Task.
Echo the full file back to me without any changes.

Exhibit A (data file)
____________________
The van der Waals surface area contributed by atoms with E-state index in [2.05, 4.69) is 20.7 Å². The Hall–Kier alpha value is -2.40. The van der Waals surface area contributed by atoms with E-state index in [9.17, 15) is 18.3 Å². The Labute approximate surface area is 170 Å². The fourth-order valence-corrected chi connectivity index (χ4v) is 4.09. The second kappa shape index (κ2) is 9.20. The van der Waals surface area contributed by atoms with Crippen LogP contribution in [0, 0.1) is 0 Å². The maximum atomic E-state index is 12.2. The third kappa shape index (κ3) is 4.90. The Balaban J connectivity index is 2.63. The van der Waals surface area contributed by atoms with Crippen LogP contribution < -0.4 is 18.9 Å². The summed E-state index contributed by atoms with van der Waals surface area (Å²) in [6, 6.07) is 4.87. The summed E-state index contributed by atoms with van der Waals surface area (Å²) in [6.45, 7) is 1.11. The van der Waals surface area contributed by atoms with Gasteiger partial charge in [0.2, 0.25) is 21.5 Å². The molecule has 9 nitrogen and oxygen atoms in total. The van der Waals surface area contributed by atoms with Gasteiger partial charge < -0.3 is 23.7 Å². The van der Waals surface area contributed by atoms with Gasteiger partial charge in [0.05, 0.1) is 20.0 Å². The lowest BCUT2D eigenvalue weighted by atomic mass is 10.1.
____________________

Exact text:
The van der Waals surface area contributed by atoms with E-state index in [2.05, 4.69) is 20.7 Å². The Hall–Kier alpha value is -2.40. The van der Waals surface area contributed by atoms with E-state index in [9.17, 15) is 18.3 Å². The Labute approximate surface area is 170 Å². The fourth-order valence-corrected chi connectivity index (χ4v) is 4.09. The second kappa shape index (κ2) is 9.20. The van der Waals surface area contributed by atoms with Crippen LogP contribution in [0, 0.1) is 0 Å². The maximum atomic E-state index is 12.2. The third kappa shape index (κ3) is 4.90. The Balaban J connectivity index is 2.63. The van der Waals surface area contributed by atoms with Crippen LogP contribution < -0.4 is 18.9 Å². The summed E-state index contributed by atoms with van der Waals surface area (Å²) in [6, 6.07) is 4.87. The summed E-state index contributed by atoms with van der Waals surface area (Å²) in [6.45, 7) is 1.11. The van der Waals surface area contributed by atoms with Gasteiger partial charge in [0.2, 0.25) is 21.5 Å². The molecule has 9 nitrogen and oxygen atoms in total. The van der Waals surface area contributed by atoms with Gasteiger partial charge < -0.3 is 23.7 Å². The van der Waals surface area contributed by atoms with Gasteiger partial charge in [0.05, 0.1) is 20.0 Å². The lowest BCUT2D eigenvalue weighted by atomic mass is 10.1.